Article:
Fen

Fens are some of our richest and most breathtaking wetlands. They tend to have a lush, diverse vegetation structure made up of patches of open water and low vegetation, through to tall herb-rich and reed fen.

There are less than 200 hectares of true fen in Sussex. Nearly two thirds of this is found at two sites in East Sussex at Combe Haven valley and Pett level. In West Sussex, a few large patches of fen are also found on the Arun Valley at Amberley Wildbrooks and Pulborough Brooks. Otherwise, most of our fen is in patches which are small, isolated and vulnerable to extinction.

Fens occur across the UK and can be anything from a few metres square, to hundreds of hectares in size (e.g. the Norfolk fens). Britain has most of the fen types found in Europe, but they are small surviving fragments of previously much more extensive wetlands. (McBride et al. 2010). In Sussex, most of our fens are rich and topogenous.

Fens were prized in the past for the range of products they yielded: reeds for thatching, willow for basketry, hay and lush grazing for cattle. In many cases it is historic management by humans which has created the range of fen habitats we see nowadays. Most modern fens are therefore semi-natural rather than entirely natural habitats.

What is a fen?

A fen is a wetland which depends on water and nutrients from surface water run-off, groundwater, and/or rainfall. Most fens tend to have at least seasonally waterlogged soils. These waterlogged soils often form peat (McBride et al, 2011). There are two main types of fen:-

Topogenous (alluvial) fens where vertical (groundwater) water table changes dominate due to limited drainage and

Soligenous fens where horizontal water from rain and run-off dominates and moves through soils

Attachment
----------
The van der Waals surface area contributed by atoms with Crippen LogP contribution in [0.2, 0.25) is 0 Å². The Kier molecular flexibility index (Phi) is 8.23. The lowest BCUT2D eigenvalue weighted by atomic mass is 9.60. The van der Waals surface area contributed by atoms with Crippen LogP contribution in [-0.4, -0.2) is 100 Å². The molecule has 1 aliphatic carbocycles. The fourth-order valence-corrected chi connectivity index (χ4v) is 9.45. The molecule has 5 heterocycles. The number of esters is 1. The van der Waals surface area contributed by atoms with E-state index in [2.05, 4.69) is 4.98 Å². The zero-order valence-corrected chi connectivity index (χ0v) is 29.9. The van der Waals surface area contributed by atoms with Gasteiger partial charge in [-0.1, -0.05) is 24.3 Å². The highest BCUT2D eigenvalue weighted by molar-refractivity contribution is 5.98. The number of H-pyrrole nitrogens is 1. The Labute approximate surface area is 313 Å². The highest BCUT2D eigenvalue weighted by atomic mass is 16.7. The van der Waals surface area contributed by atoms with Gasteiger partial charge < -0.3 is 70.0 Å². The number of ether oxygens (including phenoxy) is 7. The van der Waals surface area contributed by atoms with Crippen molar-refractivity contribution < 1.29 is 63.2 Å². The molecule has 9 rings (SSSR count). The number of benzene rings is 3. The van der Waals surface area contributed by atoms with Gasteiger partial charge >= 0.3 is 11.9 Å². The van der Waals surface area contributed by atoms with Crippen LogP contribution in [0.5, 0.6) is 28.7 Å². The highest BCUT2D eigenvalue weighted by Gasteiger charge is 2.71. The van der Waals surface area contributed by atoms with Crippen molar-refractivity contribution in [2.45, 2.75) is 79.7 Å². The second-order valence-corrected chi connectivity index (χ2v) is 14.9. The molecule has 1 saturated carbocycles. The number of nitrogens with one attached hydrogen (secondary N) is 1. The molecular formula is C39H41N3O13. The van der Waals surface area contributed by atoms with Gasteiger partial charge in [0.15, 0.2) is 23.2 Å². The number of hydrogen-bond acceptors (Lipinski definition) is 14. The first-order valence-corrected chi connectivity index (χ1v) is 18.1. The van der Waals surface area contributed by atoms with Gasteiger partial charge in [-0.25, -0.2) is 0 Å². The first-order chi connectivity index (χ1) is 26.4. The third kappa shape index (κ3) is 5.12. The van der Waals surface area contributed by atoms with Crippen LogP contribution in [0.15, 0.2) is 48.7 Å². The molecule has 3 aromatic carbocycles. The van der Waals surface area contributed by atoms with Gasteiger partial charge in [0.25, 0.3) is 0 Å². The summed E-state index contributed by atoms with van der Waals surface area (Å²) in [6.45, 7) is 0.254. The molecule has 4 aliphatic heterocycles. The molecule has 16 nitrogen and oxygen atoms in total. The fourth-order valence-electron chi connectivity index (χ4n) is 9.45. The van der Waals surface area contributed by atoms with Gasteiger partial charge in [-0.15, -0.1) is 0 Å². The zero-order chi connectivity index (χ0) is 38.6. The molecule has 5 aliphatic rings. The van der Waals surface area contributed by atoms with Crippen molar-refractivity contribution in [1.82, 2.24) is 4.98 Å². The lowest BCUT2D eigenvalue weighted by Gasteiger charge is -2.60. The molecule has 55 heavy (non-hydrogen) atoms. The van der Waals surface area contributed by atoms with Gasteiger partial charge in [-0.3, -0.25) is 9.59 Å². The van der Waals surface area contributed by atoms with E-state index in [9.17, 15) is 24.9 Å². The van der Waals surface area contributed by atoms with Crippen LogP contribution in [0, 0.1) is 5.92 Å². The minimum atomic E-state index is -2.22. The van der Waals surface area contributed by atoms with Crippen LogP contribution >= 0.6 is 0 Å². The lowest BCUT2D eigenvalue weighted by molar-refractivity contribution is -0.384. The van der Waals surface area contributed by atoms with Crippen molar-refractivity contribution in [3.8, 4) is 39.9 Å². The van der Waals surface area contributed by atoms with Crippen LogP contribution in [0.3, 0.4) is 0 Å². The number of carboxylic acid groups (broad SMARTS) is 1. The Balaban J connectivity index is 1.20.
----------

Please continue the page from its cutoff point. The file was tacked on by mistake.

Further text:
Topogenous and Soligenous fens can be further sub-divided into two types:-

Poor fens

Poor fens get their water from base-poor rock (such as sandstone or granite), mainly on uplands or lowland heaths. They often have short vegetation with lots of bog mosses (Sphagnum spp). and acid water.

And

Rich fens

Rich fens are fed by mineral-enriched calcareous waters (pH 5 or more), and are mainly confined to lowlands areas or areas where there are localised occurrences of base-rich rocks such as chalk.

Female emerald damselfly - Lestes sponsa
Female emerald damselfly in acid fen / Ben Rainbow

Species you might find in Sussex fens

Fens support a rich variety of wildlife. Some fens can contain up to 550 species of plants; large numbers of dragonflies, and several thousand insect species and aquatic beetles. Many bird species live in fens including snipe, woodcock, curlew, and Cetti’s warbler. Look out for water voles and grass snakes too.

Why did fens decline?

The main reason behind the decline of fens is that they grow on (and produce) some of our best agricultural soils. They are also often found in low lying floodplain areas which have been progressively drained for agriculture and development. This drainage causes the organic component of the soils to break down, releasing carbon and lowering the land level. In some cases such as the Norfolk fens, land levels have dropped by over 3 metres. Unfortunately, lowland fens which have been treated with pesticides and fertilisers can often never be restored. If management of fens stops, a fen will often naturally convert into another habitat such as wet woodland.

Sussex fen
Sussex fen / F Southgate